Judicial Guidance: Artificial Intelligence

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Judicial Guidance: Artificial Intelligence

On 12 December 2023 the Courts and Tribunals Judiciary published new guidance for Judicial Office Holders for the use of Artificial Intelligence (A.I.). Such a step may be perceived to show the Courts willingness to embrace the advances of A.I. but, at a closer glance, presents a cautionary approach.

The guidance is said to set out the key risks and issues associated with the use of A.I. and does so by highlighting areas of concern and the responsibilities of the user. By way of summary, the following are identified:

  1. Understanding A.I. and its applications
  2. Upholding confidentiality and privacy
  3. Ensuring accountability and accuracy
  4. Being aware of bias
  5. Maintaining security
  6. Taking responsibility
  7. Being aware that court/tribunal users may have used A.I. tools

These points are expanded upon in detail in the guidance to make clear exactly where things can go wrong and how to mitigate those risks.

For example, under confidentiality and privacy, it is warned that putting information into A.I. tools that are publicly available is equal to publishing information to the world, which raises concerns for confidentiality and data protection. This should obviously be avoided.

Other examples cited include tasks in which the Judiciary may find A.I. useful such as administrative work and summaries of large text. It also outlines where the use of A.I. would not be recommended such as in legal research and legal analysis. There are also telltale signs to look out for which can indicate that work has been produced using A.I such as unfamiliar citations, American spellings, overseas cases and substantive errors.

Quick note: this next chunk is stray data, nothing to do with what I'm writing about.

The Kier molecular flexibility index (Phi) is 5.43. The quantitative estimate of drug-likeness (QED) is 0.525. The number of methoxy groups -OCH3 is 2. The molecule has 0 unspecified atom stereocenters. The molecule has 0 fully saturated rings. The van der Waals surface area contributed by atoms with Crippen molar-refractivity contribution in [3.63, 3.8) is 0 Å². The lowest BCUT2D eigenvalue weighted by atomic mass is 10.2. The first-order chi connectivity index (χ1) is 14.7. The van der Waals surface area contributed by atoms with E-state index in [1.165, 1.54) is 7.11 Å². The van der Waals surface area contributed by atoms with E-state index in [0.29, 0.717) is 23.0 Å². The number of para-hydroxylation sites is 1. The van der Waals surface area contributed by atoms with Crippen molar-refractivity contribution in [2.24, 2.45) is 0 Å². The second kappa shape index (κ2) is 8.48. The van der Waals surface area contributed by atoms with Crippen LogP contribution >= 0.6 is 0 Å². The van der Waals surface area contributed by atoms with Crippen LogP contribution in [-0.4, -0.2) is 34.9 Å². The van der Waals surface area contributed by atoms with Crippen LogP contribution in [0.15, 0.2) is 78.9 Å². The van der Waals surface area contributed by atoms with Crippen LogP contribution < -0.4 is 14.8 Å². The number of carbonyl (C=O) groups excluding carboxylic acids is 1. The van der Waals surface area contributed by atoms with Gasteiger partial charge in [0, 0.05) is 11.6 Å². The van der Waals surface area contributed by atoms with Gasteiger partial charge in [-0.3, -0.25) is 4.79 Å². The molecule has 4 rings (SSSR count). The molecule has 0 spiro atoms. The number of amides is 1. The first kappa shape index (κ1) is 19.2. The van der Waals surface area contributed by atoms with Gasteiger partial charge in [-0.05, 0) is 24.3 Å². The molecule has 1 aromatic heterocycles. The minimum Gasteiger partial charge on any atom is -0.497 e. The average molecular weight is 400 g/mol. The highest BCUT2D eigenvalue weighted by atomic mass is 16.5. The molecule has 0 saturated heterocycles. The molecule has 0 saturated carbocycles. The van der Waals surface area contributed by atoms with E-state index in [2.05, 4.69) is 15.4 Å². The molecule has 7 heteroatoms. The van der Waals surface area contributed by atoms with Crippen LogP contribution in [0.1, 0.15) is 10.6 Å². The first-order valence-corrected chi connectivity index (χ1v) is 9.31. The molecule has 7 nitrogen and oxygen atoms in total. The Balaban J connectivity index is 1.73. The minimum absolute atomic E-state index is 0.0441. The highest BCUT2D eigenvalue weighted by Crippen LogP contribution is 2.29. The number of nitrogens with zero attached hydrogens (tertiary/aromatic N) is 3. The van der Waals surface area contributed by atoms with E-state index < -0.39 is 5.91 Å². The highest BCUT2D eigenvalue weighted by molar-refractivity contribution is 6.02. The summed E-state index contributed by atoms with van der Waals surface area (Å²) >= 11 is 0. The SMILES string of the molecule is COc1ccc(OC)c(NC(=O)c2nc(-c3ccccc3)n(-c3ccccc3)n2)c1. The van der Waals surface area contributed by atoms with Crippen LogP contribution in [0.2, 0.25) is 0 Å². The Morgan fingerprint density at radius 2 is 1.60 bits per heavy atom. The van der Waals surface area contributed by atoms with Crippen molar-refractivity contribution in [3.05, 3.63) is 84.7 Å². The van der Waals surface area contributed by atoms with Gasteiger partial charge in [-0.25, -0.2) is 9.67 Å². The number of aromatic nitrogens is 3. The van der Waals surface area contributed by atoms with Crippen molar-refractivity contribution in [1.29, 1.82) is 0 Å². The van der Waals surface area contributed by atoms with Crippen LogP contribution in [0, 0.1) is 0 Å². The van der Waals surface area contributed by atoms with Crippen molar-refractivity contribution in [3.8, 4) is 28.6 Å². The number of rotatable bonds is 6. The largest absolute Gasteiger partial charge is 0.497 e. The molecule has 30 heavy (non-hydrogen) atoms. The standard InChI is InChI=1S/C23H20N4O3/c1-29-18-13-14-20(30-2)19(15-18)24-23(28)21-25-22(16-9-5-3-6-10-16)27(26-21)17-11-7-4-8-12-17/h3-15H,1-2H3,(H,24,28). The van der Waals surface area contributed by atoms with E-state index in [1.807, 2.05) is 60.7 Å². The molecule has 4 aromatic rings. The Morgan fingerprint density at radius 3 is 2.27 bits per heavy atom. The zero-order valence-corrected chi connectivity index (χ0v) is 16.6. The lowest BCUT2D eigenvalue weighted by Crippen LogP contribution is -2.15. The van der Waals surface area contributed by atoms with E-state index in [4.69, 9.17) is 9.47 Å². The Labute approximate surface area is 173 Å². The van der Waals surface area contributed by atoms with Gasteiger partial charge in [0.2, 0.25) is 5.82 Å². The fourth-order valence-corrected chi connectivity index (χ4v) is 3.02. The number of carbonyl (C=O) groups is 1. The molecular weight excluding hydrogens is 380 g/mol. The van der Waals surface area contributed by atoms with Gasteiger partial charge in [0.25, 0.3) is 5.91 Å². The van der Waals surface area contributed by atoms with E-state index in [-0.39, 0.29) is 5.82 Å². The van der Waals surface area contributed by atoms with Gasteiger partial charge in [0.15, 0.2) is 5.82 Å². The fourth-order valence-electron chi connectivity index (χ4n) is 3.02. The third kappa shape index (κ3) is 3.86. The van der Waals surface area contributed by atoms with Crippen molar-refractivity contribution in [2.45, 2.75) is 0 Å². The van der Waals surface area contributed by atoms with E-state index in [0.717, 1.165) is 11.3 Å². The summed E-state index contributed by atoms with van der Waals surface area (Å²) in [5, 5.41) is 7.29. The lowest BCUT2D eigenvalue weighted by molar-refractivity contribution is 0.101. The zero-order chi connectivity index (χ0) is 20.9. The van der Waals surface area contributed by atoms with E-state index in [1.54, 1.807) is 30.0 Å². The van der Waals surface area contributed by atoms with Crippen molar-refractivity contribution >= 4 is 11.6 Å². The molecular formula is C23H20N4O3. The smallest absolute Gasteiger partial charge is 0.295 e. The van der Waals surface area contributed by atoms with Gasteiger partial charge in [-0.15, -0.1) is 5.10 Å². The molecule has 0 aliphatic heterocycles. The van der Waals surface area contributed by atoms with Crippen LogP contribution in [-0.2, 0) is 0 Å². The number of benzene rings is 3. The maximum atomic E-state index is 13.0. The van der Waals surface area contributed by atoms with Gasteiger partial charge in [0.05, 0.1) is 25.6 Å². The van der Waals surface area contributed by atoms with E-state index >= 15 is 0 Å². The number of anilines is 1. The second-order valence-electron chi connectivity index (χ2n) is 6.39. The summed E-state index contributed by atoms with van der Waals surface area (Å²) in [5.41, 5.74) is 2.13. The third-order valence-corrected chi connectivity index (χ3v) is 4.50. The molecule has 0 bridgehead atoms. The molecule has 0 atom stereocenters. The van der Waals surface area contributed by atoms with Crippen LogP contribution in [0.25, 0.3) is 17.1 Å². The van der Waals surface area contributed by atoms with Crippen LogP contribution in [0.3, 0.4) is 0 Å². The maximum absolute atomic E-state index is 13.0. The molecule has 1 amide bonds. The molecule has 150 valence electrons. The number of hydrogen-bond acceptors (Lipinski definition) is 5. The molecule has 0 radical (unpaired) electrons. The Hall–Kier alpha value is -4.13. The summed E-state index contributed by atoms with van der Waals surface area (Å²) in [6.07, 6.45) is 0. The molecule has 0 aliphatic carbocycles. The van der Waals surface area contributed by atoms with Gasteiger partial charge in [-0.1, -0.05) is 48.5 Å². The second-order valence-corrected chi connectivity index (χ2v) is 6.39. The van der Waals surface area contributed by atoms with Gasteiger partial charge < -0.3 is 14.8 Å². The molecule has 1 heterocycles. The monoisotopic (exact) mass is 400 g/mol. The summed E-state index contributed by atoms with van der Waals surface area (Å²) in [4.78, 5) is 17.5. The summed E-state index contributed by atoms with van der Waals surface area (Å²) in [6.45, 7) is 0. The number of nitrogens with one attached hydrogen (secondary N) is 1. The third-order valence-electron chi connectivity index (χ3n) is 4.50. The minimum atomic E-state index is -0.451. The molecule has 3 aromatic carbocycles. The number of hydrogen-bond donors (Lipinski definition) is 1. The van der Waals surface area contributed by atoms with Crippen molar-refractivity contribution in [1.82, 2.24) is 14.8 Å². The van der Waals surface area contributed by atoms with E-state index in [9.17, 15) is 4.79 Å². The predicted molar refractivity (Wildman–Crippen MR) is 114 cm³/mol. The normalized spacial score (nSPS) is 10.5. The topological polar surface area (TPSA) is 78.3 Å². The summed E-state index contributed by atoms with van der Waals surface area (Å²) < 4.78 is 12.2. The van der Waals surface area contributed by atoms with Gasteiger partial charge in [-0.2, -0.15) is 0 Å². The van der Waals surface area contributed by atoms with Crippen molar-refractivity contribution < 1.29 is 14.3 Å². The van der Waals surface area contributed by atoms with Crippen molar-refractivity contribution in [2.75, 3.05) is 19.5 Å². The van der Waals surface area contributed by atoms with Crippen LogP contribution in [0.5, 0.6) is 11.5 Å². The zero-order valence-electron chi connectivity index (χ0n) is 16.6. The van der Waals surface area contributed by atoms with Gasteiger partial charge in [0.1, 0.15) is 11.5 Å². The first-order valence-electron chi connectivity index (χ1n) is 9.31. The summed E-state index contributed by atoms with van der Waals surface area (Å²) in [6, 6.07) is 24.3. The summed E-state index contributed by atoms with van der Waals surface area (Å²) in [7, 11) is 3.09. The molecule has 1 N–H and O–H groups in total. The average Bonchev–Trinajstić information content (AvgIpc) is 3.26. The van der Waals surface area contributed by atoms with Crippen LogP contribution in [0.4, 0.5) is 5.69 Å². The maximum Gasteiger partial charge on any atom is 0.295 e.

Ultimately, this guidance is intended to ensure consistency between using A.I. and the requirement for the Judiciary to maintain the integrity of the proper administration of justice.

As factual errors and inaccuracies are possible when using A.I. in the context of legal disputes, the emphasis remains on individual responsibility to verify material presented to and relied upon in Court. It is therefore easy to see why the Judiciary is cautious about the use of A.I. tools in resolving disputes.

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